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De Paola I.,Institute of Biostructures and Bioimaging | Pirone L.,Institute of Crystallography | Palmieri M.,The Second University of Naples | Balasco N.,Institute of Biostructures and Bioimaging | And 15 more authors.
PLoS ONE | Year: 2015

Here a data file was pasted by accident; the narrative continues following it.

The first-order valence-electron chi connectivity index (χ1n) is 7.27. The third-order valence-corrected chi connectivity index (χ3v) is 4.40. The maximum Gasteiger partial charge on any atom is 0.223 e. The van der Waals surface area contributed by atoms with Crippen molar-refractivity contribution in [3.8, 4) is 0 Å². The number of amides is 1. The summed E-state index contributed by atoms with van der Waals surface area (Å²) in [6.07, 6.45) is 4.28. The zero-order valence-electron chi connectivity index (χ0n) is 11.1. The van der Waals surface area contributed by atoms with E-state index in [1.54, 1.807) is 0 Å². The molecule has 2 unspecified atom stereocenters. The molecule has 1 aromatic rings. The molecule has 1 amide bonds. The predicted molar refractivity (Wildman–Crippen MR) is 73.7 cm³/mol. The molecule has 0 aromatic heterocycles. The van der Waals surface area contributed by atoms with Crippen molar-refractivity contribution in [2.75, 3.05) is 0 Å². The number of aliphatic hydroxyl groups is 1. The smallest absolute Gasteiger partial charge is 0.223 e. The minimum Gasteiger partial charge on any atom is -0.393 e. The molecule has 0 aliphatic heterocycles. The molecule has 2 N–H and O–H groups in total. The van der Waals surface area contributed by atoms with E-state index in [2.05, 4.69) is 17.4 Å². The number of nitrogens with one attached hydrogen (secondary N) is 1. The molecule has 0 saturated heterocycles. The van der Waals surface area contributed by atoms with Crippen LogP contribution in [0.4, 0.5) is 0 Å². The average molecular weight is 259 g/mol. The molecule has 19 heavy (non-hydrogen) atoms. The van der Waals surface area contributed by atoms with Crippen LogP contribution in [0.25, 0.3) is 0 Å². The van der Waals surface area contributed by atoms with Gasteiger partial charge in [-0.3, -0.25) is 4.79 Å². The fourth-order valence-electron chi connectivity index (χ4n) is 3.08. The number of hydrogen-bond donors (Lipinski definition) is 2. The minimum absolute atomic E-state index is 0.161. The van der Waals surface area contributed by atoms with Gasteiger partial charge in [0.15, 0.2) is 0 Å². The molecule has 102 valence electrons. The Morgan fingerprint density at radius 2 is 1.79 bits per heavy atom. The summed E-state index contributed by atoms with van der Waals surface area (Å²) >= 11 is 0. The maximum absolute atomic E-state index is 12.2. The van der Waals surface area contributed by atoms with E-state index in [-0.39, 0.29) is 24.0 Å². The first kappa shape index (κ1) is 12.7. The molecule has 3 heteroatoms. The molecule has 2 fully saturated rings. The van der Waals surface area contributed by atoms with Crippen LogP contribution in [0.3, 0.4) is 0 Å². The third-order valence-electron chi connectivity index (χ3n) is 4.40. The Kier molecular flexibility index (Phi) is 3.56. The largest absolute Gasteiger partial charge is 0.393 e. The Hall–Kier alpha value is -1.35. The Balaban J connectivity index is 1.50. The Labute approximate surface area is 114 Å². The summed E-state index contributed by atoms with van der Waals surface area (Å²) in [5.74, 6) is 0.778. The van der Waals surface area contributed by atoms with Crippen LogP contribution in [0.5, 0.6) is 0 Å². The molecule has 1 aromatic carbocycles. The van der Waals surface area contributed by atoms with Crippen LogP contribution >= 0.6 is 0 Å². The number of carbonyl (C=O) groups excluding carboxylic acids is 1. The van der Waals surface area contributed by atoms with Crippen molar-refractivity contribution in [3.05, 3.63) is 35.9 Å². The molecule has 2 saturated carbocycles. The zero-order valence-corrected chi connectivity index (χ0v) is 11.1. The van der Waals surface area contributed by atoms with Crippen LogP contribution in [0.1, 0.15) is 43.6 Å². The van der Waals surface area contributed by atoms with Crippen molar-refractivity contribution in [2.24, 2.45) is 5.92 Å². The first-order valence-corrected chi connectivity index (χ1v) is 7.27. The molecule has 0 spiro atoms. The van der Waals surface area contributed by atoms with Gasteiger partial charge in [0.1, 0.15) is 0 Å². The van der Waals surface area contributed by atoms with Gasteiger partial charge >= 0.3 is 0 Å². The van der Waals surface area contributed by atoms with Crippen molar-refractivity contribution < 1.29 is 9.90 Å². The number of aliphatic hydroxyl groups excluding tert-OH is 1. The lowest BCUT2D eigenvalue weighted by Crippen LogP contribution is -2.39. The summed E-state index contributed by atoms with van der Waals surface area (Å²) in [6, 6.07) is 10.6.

Cullin3 (Cul3), a key factor of protein ubiquitination, is able to interact with dozens of different proteins containing a BTB (Bric-a-brac, Tramtrack and Broad Complex) domain. We here targeted the Cul3-BTB interface by using the intriguing approach of stabilizing the innodataalpha-helical conformation of Cul3-based peptides through the "stapling" with a hydrocarbon cross-linker. In particular, by combining theoretical and experimental techniques, we designed and characterized stapled Cul3-based peptides embedding the helix 2 of the protein (residues 49-68). Intriguingly, CD and NMR experiments demonstrate that these stapled peptides were able to adopt the helical structure that the fragment assumes in the parent protein. We also show that some of these peptides were able to bind to the BTB of the tetrameric KCTD11, a substrate adaptor involved in HDAC1 degradation, with high affinity (300-600 nM). Cul3-derived staple peptides are also able to bind the BTB of the pentameric KCTD5. Interestingly, the affinity of these peptides is of the same order of magnitude of that reported for the interaction of full-length Cul3 with some BTB containing proteins. Moreover, present data indicate that stapling endows these peptides with an increased serum stability. Altogether, these findings indicate that the designed stapled peptides can efficiently mimic protein-protein interactions and are potentially able to modulate fundamental biological processes involving Cul3. © 2015 de Paola et al. Source

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